Visitors learn about the secret meetings that took place to achieve the Camp David Accords and the astounding amount of diplomatic work it took to resolve the Iranian hostage crisis.
You will learn about Jimmy and Rosalynn’s work around the globe in their post-presidency years. Visitors will appreciate many unique artifacts throughout the library.
The Carter Center
The Carter Center promotes democracy, human rights, and conflict resolution around the world. His words from his Nobel speech sum up the Center’s mission: “War may sometimes be a necessary evil. But no matter how necessary, it is always an evil, never a good. We will not learn how to live together in peace by killing each other’s children.”
“The bond of our common humanity is stronger than the divisiveness of our fears and prejudices. God gives us the capacity for choice. We can choose to alleviate suffering. We can choose to work together for peace. We can make changes – and we must.”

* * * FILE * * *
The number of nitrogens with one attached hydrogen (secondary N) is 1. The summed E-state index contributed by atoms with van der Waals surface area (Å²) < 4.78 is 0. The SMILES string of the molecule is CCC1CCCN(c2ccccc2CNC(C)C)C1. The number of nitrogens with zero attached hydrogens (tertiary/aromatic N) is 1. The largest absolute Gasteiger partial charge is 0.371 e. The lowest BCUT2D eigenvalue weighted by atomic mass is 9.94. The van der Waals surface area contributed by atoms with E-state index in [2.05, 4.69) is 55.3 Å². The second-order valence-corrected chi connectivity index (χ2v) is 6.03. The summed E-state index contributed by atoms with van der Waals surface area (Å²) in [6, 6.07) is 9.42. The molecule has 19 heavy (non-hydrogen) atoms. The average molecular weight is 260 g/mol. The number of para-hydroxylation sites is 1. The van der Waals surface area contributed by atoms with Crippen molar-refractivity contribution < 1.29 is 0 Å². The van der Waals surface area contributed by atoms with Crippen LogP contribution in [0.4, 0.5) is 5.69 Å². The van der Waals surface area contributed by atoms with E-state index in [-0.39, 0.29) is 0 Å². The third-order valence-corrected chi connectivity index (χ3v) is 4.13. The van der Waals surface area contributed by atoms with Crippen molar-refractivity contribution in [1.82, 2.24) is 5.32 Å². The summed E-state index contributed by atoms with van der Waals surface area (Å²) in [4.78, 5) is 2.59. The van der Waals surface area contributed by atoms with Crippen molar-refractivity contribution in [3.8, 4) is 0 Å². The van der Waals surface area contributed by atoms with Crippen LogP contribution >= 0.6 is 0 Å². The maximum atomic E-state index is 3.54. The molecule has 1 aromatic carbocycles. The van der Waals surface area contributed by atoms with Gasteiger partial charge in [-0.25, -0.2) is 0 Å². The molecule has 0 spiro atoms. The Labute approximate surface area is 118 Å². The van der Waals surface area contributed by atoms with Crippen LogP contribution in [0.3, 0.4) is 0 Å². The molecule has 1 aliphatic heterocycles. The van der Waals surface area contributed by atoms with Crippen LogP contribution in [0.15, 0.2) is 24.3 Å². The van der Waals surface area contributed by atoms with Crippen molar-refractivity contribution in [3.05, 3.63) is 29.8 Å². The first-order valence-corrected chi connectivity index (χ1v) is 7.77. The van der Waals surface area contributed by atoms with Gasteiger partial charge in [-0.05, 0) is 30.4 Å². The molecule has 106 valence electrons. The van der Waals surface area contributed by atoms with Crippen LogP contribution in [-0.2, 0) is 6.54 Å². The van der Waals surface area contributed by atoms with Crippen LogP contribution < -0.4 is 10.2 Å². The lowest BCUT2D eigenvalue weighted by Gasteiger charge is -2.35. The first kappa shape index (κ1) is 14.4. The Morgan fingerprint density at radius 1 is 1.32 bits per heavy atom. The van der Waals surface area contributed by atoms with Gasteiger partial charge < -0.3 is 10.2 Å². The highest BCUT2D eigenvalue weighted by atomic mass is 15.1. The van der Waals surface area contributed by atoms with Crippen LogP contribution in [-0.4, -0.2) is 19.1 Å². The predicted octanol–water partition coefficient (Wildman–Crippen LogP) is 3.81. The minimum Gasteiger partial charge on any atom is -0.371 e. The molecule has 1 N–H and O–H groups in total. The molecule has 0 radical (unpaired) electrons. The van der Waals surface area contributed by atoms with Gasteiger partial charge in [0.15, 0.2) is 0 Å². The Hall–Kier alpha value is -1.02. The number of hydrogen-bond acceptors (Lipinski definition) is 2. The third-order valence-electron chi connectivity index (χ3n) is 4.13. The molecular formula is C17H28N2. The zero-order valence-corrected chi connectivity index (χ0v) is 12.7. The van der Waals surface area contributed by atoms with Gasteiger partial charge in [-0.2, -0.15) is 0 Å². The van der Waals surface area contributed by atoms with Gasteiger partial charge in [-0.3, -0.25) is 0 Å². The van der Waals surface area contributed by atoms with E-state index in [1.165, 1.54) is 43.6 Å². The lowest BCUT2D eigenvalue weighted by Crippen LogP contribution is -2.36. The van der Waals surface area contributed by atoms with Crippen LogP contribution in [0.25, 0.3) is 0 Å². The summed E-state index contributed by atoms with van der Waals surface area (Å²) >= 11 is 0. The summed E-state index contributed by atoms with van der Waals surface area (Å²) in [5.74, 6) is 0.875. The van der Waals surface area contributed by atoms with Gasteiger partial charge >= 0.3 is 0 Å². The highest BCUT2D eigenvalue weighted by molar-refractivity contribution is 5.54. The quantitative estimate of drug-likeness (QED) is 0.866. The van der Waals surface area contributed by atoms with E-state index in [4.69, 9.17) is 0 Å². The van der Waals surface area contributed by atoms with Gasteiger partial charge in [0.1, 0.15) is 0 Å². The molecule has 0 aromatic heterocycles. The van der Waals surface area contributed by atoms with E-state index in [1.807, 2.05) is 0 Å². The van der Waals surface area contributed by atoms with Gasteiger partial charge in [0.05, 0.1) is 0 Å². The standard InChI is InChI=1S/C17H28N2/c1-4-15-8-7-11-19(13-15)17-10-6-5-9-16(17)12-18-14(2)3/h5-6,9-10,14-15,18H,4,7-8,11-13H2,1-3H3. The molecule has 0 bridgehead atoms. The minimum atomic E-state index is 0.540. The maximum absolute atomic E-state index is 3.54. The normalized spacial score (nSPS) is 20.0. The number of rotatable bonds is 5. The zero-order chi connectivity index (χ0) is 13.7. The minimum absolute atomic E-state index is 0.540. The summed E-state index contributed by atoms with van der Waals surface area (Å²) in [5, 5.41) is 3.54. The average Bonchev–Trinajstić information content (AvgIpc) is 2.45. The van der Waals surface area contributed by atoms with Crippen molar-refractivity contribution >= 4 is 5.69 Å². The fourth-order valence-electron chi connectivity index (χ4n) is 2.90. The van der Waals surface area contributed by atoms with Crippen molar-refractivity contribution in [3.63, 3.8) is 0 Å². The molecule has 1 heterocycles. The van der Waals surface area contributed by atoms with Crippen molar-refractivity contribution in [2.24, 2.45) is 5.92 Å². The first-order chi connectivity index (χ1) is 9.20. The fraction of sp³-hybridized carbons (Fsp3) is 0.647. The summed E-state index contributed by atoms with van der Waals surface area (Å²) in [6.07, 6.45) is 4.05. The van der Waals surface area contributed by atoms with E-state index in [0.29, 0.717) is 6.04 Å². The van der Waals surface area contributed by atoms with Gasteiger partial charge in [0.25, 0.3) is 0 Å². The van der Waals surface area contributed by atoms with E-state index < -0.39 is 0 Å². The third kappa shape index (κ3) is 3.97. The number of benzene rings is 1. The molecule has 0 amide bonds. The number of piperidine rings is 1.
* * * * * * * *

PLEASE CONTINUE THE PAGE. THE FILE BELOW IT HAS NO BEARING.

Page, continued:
Jimmy Carter has contributed more to the U.S. since leaving the presidency than any other recent officeholder. At 95, both he and Rosalynn work with Habitat for Humanity one week a year. His work around the globe on election supervision has held to the strengthening of democratic guidance in many countries. The Carter Center’s mission “is guided by a fundamental commitment to human rights and the alleviation of human suffering. It seeks to prevent and resolve conflicts, enhance freedom and democracy, and improve health.”
Carter is the author of thirty-two books on a wide variety of topics, from poetry and diplomacy to his memoirs. Rosalynn has penned five books.
At the Carter Center and Presidential Library, you will learn the story of Jimmy’s and Rosalynn’s contributions to the country in great detail. If you’re in Atlanta, it is an informative stop.